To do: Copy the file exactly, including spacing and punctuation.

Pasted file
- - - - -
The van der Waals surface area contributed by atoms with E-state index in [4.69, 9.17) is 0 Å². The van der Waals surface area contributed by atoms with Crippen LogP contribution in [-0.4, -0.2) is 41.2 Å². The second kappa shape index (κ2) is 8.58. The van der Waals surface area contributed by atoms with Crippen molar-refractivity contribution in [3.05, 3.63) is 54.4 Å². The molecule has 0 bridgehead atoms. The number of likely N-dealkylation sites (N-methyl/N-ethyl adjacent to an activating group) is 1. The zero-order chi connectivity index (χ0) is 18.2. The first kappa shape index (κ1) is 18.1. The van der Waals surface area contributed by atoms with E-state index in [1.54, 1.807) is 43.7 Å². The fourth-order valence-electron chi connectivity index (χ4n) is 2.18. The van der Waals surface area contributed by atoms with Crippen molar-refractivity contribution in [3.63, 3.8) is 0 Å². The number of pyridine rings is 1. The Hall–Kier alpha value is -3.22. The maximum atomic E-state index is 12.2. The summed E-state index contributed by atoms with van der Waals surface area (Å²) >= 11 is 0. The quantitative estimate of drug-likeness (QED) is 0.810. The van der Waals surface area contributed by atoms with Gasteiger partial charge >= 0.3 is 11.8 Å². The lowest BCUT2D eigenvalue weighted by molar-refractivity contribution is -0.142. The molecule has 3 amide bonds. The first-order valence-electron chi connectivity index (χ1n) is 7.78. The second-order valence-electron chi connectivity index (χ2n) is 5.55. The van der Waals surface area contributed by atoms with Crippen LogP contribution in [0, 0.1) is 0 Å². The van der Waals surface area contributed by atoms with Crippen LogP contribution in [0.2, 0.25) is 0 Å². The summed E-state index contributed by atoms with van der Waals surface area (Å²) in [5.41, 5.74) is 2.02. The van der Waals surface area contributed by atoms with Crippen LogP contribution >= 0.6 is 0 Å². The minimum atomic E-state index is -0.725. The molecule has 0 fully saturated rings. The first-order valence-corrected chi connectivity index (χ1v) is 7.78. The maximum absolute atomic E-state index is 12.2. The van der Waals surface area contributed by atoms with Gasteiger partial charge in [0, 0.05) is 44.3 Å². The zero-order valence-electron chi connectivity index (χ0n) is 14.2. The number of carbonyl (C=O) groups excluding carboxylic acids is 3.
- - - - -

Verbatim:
The van der Waals surface area contributed by atoms with E-state index in [4.69, 9.17) is 0 Å². The van der Waals surface area contributed by atoms with Crippen LogP contribution in [-0.4, -0.2) is 41.2 Å². The second kappa shape index (κ2) is 8.58. The van der Waals surface area contributed by atoms with Crippen molar-refractivity contribution in [3.05, 3.63) is 54.4 Å². The molecule has 0 bridgehead atoms. The number of likely N-dealkylation sites (N-methyl/N-ethyl adjacent to an activating group) is 1. The zero-order chi connectivity index (χ0) is 18.2. The first kappa shape index (κ1) is 18.1. The van der Waals surface area contributed by atoms with E-state index in [1.54, 1.807) is 43.7 Å². The fourth-order valence-electron chi connectivity index (χ4n) is 2.18. The van der Waals surface area contributed by atoms with Crippen molar-refractivity contribution in [3.63, 3.8) is 0 Å². The number of pyridine rings is 1. The Hall–Kier alpha value is -3.22. The maximum atomic E-state index is 12.2. The summed E-state index contributed by atoms with van der Waals surface area (Å²) >= 11 is 0. The quantitative estimate of drug-likeness (QED) is 0.810. The van der Waals surface area contributed by atoms with Gasteiger partial charge >= 0.3 is 11.8 Å². The lowest BCUT2D eigenvalue weighted by molar-refractivity contribution is -0.142. The molecule has 3 amide bonds. The first-order valence-electron chi connectivity index (χ1n) is 7.78. The second-order valence-electron chi connectivity index (χ2n) is 5.55. The van der Waals surface area contributed by atoms with Crippen LogP contribution in [0, 0.1) is 0 Å². The van der Waals surface area contributed by atoms with Crippen LogP contribution in [0.2, 0.25) is 0 Å². The summed E-state index contributed by atoms with van der Waals surface area (Å²) in [5.41, 5.74) is 2.02. The van der Waals surface area contributed by atoms with Crippen LogP contribution >= 0.6 is 0 Å². The minimum atomic E-state index is -0.725. The molecule has 0 fully saturated rings. The first-order valence-corrected chi connectivity index (χ1v) is 7.78. The maximum absolute atomic E-state index is 12.2. The van der Waals surface area contributed by atoms with Gasteiger partial charge in [0, 0.05) is 44.3 Å². The zero-order valence-electron chi connectivity index (χ0n) is 14.2. The number of carbonyl (C=O) groups excluding carboxylic acids is 3.